Help DeskValuations

Crux Pellet coin of James III

When describing this find Damon Ward said: “I know it is a jetton but can’t trace anything similar.” It measures roughly 20mm in diameter and could be mistaken for a jetton but is something altogether different.

The condition isn’t good but if all the detail was visible on the obverse the legend would read IACOBVS DEI GRA REX around what is meant to represent an orb. Set within a quatrefoil on the reverse is a Latin cross and the surrounding legend would read CRVX PELLIT OIE CRIM, which translates as ‘The cross drives away all sin’.

Rather than being a jetton, Damon’s find is a base metal Scottish coin of James III (1460-88). Coins like this used to be known as Crossraguel pennies of Bishop Kennedy but they are now catalogued as Crux Pellet copper coins. There are three types, which are listed in Coins of Scotland, Ireland and the Islands as numbers 5307 to 5311.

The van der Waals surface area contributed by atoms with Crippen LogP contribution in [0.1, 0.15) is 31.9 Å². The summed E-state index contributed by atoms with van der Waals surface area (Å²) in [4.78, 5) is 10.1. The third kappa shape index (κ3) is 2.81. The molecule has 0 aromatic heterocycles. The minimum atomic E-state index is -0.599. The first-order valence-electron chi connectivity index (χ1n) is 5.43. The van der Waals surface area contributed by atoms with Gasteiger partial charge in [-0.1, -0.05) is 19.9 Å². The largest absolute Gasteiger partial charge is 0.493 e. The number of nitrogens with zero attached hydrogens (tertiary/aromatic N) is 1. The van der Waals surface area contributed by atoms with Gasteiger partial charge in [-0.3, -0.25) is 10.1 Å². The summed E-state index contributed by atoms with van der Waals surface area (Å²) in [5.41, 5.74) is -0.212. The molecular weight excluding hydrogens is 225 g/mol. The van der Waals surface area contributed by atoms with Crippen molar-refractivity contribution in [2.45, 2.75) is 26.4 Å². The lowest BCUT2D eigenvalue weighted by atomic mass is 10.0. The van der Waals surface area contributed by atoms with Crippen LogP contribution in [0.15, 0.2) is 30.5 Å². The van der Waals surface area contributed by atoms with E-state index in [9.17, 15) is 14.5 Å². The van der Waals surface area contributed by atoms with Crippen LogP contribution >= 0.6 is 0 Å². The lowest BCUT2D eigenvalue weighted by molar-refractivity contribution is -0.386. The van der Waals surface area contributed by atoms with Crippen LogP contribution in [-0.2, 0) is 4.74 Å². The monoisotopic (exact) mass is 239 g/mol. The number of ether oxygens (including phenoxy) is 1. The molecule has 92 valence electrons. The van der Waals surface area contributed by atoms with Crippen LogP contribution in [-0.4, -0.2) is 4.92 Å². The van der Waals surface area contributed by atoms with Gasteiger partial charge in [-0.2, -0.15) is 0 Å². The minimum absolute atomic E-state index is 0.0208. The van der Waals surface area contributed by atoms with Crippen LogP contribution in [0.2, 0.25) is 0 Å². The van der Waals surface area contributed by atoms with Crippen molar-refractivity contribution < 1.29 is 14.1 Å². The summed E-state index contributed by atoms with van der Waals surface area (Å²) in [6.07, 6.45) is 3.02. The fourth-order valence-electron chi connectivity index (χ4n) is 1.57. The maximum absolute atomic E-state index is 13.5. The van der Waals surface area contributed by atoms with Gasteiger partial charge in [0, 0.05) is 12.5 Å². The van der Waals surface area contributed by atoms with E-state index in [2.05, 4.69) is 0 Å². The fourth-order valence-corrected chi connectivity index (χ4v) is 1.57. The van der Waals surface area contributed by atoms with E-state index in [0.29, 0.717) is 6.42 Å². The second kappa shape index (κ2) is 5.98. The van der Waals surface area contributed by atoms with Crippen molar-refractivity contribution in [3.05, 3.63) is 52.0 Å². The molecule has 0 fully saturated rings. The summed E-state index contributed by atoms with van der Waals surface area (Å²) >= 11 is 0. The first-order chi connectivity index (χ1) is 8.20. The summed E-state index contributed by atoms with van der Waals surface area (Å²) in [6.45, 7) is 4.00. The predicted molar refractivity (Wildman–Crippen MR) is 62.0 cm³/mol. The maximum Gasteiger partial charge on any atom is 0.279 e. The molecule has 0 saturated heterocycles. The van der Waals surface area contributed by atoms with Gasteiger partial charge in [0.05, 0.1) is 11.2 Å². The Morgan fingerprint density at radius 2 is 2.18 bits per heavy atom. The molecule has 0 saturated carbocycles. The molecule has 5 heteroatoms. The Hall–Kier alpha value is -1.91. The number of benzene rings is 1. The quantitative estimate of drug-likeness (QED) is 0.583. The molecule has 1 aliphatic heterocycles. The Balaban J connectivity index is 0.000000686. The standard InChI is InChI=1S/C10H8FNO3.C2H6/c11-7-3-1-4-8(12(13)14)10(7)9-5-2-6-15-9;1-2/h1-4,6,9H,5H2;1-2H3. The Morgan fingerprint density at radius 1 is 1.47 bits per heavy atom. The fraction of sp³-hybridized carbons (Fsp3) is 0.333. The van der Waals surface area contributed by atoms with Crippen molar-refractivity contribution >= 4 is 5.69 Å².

As these Scottish coins were made of base metal and date from the 15th century it could be assumed that they would be excessively rare as detecting finds in England. Surprisingly, over the last 25 years I’ve seen no less than four examples that were found in the north of England. They are unlike any English coin of the same period so even though they are coins they were probably used as jettons in England.

Due to its overall condition I can’t pin this coin down to a specific type. However, it is a rare find and even in its present state of preservation it would be of interest to Scottish specialists.

Valuation Service

If you would like your coin identified or valued, please read about my valuation service and contact me

1 1 vote
Article Rating
Notify of

Inline Feedbacks
View all comments